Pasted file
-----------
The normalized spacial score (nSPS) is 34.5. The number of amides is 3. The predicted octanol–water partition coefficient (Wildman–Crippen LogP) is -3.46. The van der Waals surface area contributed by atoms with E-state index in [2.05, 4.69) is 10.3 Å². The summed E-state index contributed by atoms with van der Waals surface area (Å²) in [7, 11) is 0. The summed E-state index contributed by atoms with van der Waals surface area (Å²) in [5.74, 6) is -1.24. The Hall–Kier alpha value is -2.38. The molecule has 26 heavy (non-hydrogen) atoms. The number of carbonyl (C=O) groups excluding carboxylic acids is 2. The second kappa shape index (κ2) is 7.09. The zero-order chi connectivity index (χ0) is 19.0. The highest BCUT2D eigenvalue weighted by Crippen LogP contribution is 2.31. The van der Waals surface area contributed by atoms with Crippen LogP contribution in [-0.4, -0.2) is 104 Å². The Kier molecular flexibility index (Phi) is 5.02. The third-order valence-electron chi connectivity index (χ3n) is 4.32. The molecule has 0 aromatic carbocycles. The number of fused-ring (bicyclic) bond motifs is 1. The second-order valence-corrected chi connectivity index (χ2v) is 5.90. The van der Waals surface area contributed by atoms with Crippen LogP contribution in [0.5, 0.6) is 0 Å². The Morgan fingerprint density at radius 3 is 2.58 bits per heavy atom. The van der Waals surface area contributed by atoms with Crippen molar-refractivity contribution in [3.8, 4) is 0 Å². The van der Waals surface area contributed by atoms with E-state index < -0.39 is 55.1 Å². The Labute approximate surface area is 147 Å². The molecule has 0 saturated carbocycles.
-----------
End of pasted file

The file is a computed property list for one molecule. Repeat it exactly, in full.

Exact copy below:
The normalized spacial score (nSPS) is 34.5. The number of amides is 3. The predicted octanol–water partition coefficient (Wildman–Crippen LogP) is -3.46. The van der Waals surface area contributed by atoms with E-state index in [2.05, 4.69) is 10.3 Å². The summed E-state index contributed by atoms with van der Waals surface area (Å²) in [7, 11) is 0. The summed E-state index contributed by atoms with van der Waals surface area (Å²) in [5.74, 6) is -1.24. The Hall–Kier alpha value is -2.38. The molecule has 26 heavy (non-hydrogen) atoms. The number of carbonyl (C=O) groups excluding carboxylic acids is 2. The second kappa shape index (κ2) is 7.09. The zero-order chi connectivity index (χ0) is 19.0. The highest BCUT2D eigenvalue weighted by Crippen LogP contribution is 2.31. The van der Waals surface area contributed by atoms with Crippen LogP contribution in [-0.4, -0.2) is 104 Å². The Kier molecular flexibility index (Phi) is 5.02. The third-order valence-electron chi connectivity index (χ3n) is 4.32. The molecule has 0 aromatic carbocycles. The number of fused-ring (bicyclic) bond motifs is 1. The second-order valence-corrected chi connectivity index (χ2v) is 5.90. The van der Waals surface area contributed by atoms with Crippen LogP contribution in [0.5, 0.6) is 0 Å². The Morgan fingerprint density at radius 3 is 2.58 bits per heavy atom. The van der Waals surface area contributed by atoms with Crippen molar-refractivity contribution in [3.8, 4) is 0 Å². The van der Waals surface area contributed by atoms with E-state index < -0.39 is 55.1 Å². The Labute approximate surface area is 147 Å². The molecule has 0 saturated carbocycles.